Looking Around the World
As we move slowly out of lockdown, it will be important to look around the world at strategies in other countries. Different countries are have applied different approaches to lockdown entry and exit, and we'll be able to learn a lot from their successes
and failures. The SARS-CoV-2 has brought about unprecedented changes to our lives, but through thoughtful use of research, we hope that we can control the spread of the virus, and ultimately, save lives.
Contact tracing: the process of identifying people who may have had contact with an infected individual (“contacts”), testing them for infection, treating the infected and tracing their contacts in turn. The public health aim being to
reduce the number of new infections in a population.
Shielding: When high-risk groups (such as the elderly, or people with underlying health conditions) are asked to avoid contact with others as far as possible, to minimise their risk of catching a disease.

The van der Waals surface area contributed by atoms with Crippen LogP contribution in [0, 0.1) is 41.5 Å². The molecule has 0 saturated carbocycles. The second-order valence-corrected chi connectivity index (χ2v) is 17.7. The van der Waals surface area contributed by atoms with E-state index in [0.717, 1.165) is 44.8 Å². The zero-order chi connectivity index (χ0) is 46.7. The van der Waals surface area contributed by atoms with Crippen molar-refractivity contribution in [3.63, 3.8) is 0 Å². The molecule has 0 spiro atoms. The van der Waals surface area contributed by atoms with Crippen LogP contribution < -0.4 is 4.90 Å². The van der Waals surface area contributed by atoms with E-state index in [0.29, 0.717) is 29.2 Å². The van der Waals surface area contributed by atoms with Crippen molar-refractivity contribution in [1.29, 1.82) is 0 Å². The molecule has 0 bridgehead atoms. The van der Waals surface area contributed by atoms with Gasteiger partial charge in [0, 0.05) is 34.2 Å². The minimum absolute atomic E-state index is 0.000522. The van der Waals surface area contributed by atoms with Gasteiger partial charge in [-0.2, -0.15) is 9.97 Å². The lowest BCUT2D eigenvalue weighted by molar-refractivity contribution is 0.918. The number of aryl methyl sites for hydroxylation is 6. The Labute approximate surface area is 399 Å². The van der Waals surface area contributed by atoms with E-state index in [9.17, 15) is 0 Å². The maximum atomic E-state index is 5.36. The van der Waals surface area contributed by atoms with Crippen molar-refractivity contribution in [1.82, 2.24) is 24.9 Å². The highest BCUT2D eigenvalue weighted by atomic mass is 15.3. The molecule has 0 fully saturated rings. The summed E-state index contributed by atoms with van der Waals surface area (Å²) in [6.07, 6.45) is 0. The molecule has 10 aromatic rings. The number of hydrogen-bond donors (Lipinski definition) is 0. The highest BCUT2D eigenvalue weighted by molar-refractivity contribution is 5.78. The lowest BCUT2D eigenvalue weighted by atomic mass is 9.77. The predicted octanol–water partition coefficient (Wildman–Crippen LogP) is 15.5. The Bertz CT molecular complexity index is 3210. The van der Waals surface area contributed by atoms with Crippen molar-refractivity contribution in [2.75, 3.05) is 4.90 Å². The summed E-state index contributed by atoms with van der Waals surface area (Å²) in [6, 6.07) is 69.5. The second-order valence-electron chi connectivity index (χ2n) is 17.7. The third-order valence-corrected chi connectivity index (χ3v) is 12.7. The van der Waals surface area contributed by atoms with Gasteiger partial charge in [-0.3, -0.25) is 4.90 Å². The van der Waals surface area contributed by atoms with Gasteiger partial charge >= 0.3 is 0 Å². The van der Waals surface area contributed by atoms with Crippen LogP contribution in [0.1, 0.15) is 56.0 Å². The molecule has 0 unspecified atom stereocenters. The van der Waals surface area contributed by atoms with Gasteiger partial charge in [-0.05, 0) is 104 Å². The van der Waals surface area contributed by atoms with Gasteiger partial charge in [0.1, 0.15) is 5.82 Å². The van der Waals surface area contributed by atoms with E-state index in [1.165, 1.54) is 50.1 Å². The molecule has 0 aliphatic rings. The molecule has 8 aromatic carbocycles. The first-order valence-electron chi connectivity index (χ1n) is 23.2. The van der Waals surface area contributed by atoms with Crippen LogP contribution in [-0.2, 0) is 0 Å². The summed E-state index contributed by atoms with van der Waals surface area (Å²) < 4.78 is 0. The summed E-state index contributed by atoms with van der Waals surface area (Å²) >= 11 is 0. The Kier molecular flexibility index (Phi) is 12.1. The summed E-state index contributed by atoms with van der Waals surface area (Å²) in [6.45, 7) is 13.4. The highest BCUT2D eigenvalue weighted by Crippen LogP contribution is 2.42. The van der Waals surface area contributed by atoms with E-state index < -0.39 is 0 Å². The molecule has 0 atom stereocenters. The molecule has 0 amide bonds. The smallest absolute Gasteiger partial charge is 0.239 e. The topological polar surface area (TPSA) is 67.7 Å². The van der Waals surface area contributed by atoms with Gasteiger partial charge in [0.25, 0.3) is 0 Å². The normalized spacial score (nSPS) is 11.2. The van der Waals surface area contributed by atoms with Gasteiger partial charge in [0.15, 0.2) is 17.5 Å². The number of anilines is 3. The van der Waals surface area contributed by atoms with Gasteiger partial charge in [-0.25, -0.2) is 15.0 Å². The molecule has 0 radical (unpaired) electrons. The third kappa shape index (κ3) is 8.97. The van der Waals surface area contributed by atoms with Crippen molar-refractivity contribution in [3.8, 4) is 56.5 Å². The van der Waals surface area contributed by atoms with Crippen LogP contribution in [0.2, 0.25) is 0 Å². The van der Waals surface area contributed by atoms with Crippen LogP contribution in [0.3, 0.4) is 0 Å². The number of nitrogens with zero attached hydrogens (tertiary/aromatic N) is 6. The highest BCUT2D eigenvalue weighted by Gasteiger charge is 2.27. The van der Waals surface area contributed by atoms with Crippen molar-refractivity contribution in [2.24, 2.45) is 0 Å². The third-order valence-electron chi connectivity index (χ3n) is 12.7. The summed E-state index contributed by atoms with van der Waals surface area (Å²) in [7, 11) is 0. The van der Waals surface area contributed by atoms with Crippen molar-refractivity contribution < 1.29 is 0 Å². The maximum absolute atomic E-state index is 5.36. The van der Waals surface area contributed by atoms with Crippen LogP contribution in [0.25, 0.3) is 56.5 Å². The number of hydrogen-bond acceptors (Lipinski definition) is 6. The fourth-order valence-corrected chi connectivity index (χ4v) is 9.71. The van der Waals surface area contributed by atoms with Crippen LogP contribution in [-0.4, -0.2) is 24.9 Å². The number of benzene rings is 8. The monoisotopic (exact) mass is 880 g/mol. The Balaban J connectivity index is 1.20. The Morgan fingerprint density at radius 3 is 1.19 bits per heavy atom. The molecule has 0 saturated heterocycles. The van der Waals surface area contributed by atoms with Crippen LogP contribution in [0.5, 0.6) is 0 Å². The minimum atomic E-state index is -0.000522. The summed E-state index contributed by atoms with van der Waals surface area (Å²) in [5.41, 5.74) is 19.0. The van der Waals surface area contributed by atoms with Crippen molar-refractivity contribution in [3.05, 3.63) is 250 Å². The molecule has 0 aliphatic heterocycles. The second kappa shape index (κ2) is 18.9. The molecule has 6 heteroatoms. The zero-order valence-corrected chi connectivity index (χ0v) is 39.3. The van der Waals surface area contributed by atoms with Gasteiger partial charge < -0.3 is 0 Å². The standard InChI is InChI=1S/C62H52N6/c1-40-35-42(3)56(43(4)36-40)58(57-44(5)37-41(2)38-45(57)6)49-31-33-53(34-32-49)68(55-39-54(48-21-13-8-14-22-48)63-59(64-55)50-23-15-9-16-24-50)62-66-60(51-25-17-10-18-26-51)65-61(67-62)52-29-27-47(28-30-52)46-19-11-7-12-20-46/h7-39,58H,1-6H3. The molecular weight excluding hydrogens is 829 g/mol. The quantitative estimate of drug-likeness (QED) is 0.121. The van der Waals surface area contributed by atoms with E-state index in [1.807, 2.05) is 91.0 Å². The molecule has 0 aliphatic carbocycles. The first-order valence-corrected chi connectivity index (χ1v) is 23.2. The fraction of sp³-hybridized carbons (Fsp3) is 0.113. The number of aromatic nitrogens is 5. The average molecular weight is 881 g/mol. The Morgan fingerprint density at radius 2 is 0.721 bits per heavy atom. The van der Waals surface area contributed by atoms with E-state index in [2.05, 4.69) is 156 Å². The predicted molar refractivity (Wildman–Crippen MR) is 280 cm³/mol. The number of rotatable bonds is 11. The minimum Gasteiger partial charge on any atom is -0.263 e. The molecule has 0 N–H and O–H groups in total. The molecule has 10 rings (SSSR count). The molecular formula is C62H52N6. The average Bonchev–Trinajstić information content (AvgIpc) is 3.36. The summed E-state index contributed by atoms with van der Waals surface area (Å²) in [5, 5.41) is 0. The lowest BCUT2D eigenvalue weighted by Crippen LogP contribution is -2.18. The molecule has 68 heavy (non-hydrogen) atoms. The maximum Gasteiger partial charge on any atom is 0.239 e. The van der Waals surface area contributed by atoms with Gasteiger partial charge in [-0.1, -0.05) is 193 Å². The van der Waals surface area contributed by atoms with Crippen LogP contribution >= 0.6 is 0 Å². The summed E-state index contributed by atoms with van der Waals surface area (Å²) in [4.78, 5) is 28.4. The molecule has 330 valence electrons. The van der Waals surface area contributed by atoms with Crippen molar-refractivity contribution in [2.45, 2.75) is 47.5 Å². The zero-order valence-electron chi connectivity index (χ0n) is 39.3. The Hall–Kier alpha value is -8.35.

Social Distancing: The practice of maintaining a greater than usual physical distance (such as six feet or more) from other people.
1. Social Contact Clustering Explained: https://www.lshtm.ac.uk/newsevents/expert-opinion/hairclips-and-coronavirus-how-contact-clustering-may-allow-partial
2. Further information on the NHS COVID-19 App: https://www.nhsx.nhs.uk/covid-19-response/nhs-covid-19-app/
Government Publishes Latest R Number. Accessed 18/05/20 https://www.gov.uk/government/news/government-publishes-latest-r-number
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Wellcome Open Research. 2020;5. https://wellcomeopenresearch.org/articles/5-54/v1
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study. The Lancet Infectious Diseases. 2020 Apr 27. https://www.thelancet.com/action/showPdf?pii=S1473-3099%2820%2930287-5
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6. Leclerc QJ, Fuller NM, Knight LE, Funk S, Knight GM, CMMID COVID-19 Working Group. What settings have been linked to SARS-CoV-2 transmission clusters?. Wellcome Open Research. 2020 May 1;5(83):83.
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Child & Adolescent Health. 2020 Apr 6. https://www.thelancet.com/journals/lanchi/article/PIIS2352-4642(20)30095-X/fulltext